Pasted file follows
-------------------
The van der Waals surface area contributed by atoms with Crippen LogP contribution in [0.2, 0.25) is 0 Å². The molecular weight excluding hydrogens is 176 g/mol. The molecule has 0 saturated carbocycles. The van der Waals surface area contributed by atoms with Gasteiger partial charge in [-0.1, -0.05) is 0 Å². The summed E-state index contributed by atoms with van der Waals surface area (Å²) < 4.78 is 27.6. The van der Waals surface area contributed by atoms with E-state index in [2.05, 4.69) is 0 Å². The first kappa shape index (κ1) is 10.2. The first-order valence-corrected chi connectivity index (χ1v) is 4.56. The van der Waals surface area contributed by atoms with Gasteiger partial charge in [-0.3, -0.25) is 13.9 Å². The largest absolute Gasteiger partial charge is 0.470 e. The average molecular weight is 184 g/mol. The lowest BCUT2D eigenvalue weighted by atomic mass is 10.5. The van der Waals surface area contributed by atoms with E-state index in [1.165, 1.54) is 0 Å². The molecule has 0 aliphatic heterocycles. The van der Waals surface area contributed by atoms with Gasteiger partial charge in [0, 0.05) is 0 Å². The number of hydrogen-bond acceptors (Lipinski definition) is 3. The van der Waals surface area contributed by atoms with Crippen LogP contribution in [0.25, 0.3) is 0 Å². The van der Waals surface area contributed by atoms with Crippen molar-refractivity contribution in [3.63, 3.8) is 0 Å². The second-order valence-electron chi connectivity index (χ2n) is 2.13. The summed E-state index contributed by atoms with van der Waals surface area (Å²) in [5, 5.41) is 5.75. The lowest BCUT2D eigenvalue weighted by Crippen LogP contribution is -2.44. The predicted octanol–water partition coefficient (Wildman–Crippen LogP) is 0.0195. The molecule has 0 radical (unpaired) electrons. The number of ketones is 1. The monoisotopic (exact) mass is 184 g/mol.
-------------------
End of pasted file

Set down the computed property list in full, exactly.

The van der Waals surface area contributed by atoms with Crippen LogP contribution in [0.2, 0.25) is 0 Å². The molecular weight excluding hydrogens is 176 g/mol. The molecule has 0 saturated carbocycles. The van der Waals surface area contributed by atoms with Gasteiger partial charge in [-0.1, -0.05) is 0 Å². The summed E-state index contributed by atoms with van der Waals surface area (Å²) < 4.78 is 27.6. The van der Waals surface area contributed by atoms with E-state index in [2.05, 4.69) is 0 Å². The first kappa shape index (κ1) is 10.2. The first-order valence-corrected chi connectivity index (χ1v) is 4.56. The van der Waals surface area contributed by atoms with Gasteiger partial charge in [-0.3, -0.25) is 13.9 Å². The largest absolute Gasteiger partial charge is 0.470 e. The average molecular weight is 184 g/mol. The lowest BCUT2D eigenvalue weighted by atomic mass is 10.5. The van der Waals surface area contributed by atoms with E-state index in [1.165, 1.54) is 0 Å². The molecule has 0 aliphatic heterocycles. The van der Waals surface area contributed by atoms with Gasteiger partial charge in [0, 0.05) is 0 Å². The number of hydrogen-bond acceptors (Lipinski definition) is 3. The van der Waals surface area contributed by atoms with Crippen LogP contribution in [0.25, 0.3) is 0 Å². The van der Waals surface area contributed by atoms with Crippen molar-refractivity contribution in [3.63, 3.8) is 0 Å². The second-order valence-electron chi connectivity index (χ2n) is 2.13. The summed E-state index contributed by atoms with van der Waals surface area (Å²) in [5, 5.41) is 5.75. The lowest BCUT2D eigenvalue weighted by Crippen LogP contribution is -2.44. The predicted octanol–water partition coefficient (Wildman–Crippen LogP) is 0.0195. The molecule has 0 radical (unpaired) electrons. The number of ketones is 1. The monoisotopic (exact) mass is 184 g/mol.